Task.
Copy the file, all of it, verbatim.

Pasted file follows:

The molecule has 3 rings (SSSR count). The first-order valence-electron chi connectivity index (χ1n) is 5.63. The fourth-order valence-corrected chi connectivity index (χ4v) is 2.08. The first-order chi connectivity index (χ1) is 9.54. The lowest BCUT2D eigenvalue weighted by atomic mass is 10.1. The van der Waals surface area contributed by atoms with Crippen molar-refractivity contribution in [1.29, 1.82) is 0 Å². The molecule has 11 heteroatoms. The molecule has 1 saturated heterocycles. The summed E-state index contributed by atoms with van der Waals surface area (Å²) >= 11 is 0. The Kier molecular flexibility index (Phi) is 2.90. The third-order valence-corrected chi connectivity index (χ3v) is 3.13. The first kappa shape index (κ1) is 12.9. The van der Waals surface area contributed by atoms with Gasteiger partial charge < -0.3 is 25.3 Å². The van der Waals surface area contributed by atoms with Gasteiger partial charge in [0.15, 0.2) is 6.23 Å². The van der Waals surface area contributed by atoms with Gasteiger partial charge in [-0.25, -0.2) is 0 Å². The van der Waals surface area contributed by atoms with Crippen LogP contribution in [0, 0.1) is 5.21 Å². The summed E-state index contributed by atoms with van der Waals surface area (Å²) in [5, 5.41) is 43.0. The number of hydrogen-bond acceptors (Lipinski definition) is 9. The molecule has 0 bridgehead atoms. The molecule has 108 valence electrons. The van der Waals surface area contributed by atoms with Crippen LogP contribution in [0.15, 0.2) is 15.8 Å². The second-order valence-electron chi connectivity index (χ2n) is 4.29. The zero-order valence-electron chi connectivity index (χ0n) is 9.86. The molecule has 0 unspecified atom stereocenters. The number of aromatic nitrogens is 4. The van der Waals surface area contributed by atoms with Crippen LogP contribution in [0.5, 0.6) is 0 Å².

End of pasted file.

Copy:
The molecule has 3 rings (SSSR count). The first-order valence-electron chi connectivity index (χ1n) is 5.63. The fourth-order valence-corrected chi connectivity index (χ4v) is 2.08. The first-order chi connectivity index (χ1) is 9.54. The lowest BCUT2D eigenvalue weighted by atomic mass is 10.1. The van der Waals surface area contributed by atoms with Crippen molar-refractivity contribution in [1.29, 1.82) is 0 Å². The molecule has 11 heteroatoms. The molecule has 1 saturated heterocycles. The summed E-state index contributed by atoms with van der Waals surface area (Å²) >= 11 is 0. The Kier molecular flexibility index (Phi) is 2.90. The third-order valence-corrected chi connectivity index (χ3v) is 3.13. The first kappa shape index (κ1) is 12.9. The van der Waals surface area contributed by atoms with Gasteiger partial charge < -0.3 is 25.3 Å². The van der Waals surface area contributed by atoms with Gasteiger partial charge in [0.15, 0.2) is 6.23 Å². The van der Waals surface area contributed by atoms with Gasteiger partial charge in [-0.25, -0.2) is 0 Å². The van der Waals surface area contributed by atoms with Crippen LogP contribution in [0, 0.1) is 5.21 Å². The summed E-state index contributed by atoms with van der Waals surface area (Å²) in [5, 5.41) is 43.0. The number of hydrogen-bond acceptors (Lipinski definition) is 9. The molecule has 0 bridgehead atoms. The molecule has 108 valence electrons. The van der Waals surface area contributed by atoms with Crippen LogP contribution in [0.15, 0.2) is 15.8 Å². The second-order valence-electron chi connectivity index (χ2n) is 4.29. The zero-order valence-electron chi connectivity index (χ0n) is 9.86. The molecule has 0 unspecified atom stereocenters. The number of aromatic nitrogens is 4. The van der Waals surface area contributed by atoms with Crippen LogP contribution in [0.5, 0.6) is 0 Å².